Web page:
This invention provides a nucleic acid probe comprising a nucleic acid molecule of at least 15 nucleotides capable of specifically hybridizing with a sequence included within the sequence of a nucleic acid molecule encoding a human 5-HT4B receptor, for example with a coding sequence included within the sequences shown in FIG. 1 (SEQ. I.D. NO.1) As used herein, the phrase “specifically hybridizing” means the ability of a nucleic acid molecule to recognize a nucleic acid sequence complementary to its own and to form double-helical segments through hydrogen bonding between complementary base pairs. Nucleic acid probe technology is well known to those skilled in the art who will readily appreciate that such probes may vary greatly in length and may be labeled with a detectable label, such as a radioisotope or fluorescent dye, to facilitate detection of the probe. Detection of nucleic acid encoding a human 5-HT4B receptor is useful as a diagnostic test for any disease process in which levels of expression of the 5-HT4B receptor are altered. DNA probe molecules are produced by insertion of a DNA molecule which encodes a 5-HT4B receptor or fragments thereof into suitable vectors, such as plasmids or bacteriophages, followed by insertion into suitable bacterial host cells and replication and harvesting of the DNA probes, all using methods well known in the art. For example, the DNA may be extracted from a cell lysate using phenol and ethanol, digested with restriction enzymes corresponding to the insertion sites of the DNA into the vector (discussed above), electrophoresed, and cut out of the resulting gel. An example of such DNA molecule is shown in FIG. 1. The probes are useful for ‘in situ’ hybridization or in order to locate tissues which express this gene family, or for other hybridization assays for the presence of these genes or their mRNA in various biological tissues. In addition, synthesized oligonucleotides (produced by a DNA synthesizer) complementary to the sequence of a DNA molecule which encode a mammalian 5-HT4B receptor or complementary to the sequence of a DNA molecule which encodes a human 5-HT4B receptor are useful as probes for these genes, for their associated mRNA, or for the isolation of related genes by homology screening of genomic or cDNA libraries, or by the use of amplification techniques such as the Polymerase Chain Reaction.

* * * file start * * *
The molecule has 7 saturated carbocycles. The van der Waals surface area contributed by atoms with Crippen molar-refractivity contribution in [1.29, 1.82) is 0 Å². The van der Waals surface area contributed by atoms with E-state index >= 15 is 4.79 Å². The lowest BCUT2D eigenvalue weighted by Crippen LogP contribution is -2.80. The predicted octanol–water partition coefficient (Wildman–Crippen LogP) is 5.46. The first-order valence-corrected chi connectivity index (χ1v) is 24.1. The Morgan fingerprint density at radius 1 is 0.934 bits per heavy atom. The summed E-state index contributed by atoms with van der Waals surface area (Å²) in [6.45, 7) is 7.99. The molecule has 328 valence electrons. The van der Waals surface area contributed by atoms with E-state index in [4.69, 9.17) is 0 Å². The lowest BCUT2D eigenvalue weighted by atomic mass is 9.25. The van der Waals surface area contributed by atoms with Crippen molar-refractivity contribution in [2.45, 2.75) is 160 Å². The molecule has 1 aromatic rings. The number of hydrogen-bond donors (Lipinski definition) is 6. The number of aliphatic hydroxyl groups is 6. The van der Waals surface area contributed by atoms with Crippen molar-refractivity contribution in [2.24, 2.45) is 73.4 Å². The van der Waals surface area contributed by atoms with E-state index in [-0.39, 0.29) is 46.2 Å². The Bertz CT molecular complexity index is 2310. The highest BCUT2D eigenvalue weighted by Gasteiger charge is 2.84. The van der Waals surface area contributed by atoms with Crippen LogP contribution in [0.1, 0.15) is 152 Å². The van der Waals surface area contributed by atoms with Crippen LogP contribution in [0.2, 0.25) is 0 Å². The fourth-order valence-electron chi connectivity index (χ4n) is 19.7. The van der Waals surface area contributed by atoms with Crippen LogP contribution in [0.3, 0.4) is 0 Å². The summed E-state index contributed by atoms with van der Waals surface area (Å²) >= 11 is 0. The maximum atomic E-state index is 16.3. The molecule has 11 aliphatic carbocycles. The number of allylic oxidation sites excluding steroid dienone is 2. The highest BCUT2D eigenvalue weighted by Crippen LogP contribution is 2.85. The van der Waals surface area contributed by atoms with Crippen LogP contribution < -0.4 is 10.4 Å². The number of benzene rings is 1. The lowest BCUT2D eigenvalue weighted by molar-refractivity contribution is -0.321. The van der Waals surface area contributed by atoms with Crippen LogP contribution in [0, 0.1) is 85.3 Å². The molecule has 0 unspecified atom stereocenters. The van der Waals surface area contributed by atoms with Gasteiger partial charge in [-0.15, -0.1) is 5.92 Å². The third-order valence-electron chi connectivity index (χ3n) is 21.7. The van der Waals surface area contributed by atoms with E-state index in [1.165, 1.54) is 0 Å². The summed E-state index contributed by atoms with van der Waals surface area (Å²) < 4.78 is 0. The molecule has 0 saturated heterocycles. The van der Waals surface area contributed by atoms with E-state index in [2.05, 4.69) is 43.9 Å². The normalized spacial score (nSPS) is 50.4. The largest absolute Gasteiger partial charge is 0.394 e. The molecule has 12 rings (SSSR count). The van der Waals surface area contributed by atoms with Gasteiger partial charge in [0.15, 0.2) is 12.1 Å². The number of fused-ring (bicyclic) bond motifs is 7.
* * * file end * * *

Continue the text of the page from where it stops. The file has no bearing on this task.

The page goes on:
This invention also provides a method of detecting expression of a human 5-HT4B receptor on the surface of a cell by detecting the presence of mRNA coding for a 5-HT4B receptor. This invention further provides a method of detecting expression of a mammalian 5-HT4B receptor on the surface of the cell by detecting the presence of mRNA coding for a mammalian S-HT4B receptor. These methods comprise obtaining total mRNA from the cell using methods well known in the art and contacting the mRNA so obtained with a nucleic acid probe as described hereinabove, under hybridizing conditions, detecting the presence of mRNA hybridized to the probe, and thereby detecting the expression of the receptor by the cell. Hybridization of probes to target nucleic acid molecules such as mRNA molecules employs techniques well known in the art. However, in one embodiment of this invention, nucleic acids are extracted by precipitation from lysed cells and the mRNA is isolated from the extract using a column which binds the poly-A tails of the mRNA molecules (Maniatis, T. et al., Molecular Cloning; Cold Spring Harbor Laboratory, pp.197-98 (1982)). The mRNA is then exposed to radioactively labelled probe on a nitrocellulose membrane, and the probe hybridizes to and thereby labels complementary mRNA sequences. Binding may be detected by autoradiography or scintillation counting. However, other methods for performing these steps are well known to those skilled in the art, and the discussion above is merely an example.

This invention provides an antisense oligonucleotide having a sequence capable of binding specifically with any sequences of an mRNA molecule which encodes a human 5-HT4B receptor so as to prevent translation of the human 5-HT4B receptor. This invention also provides an antisense oligonucleotide having a sequence capable of binding specifically with any sequences of an mRNA molecule which encodes a mammalian 5-HT4B receptor so as to prevent translation of the mammalian 5-HT4B receptor. As used herein, the phrase “binding specifically” means the ability of an antisense oligonucleotide to recognize a nucleic acid sequence complementary to its own and to form double-helical segments through hydrogen bonding between complementary base pairs. The antisense oligonucleotide may have a sequence capable of binding specifically with any sequences of the cDNA molecule whose sequence is shown in FIG. 1. A particular example of an antisense oligonucleotide is an antisense oligonucleotide comprising chemical analogues of nucleotides.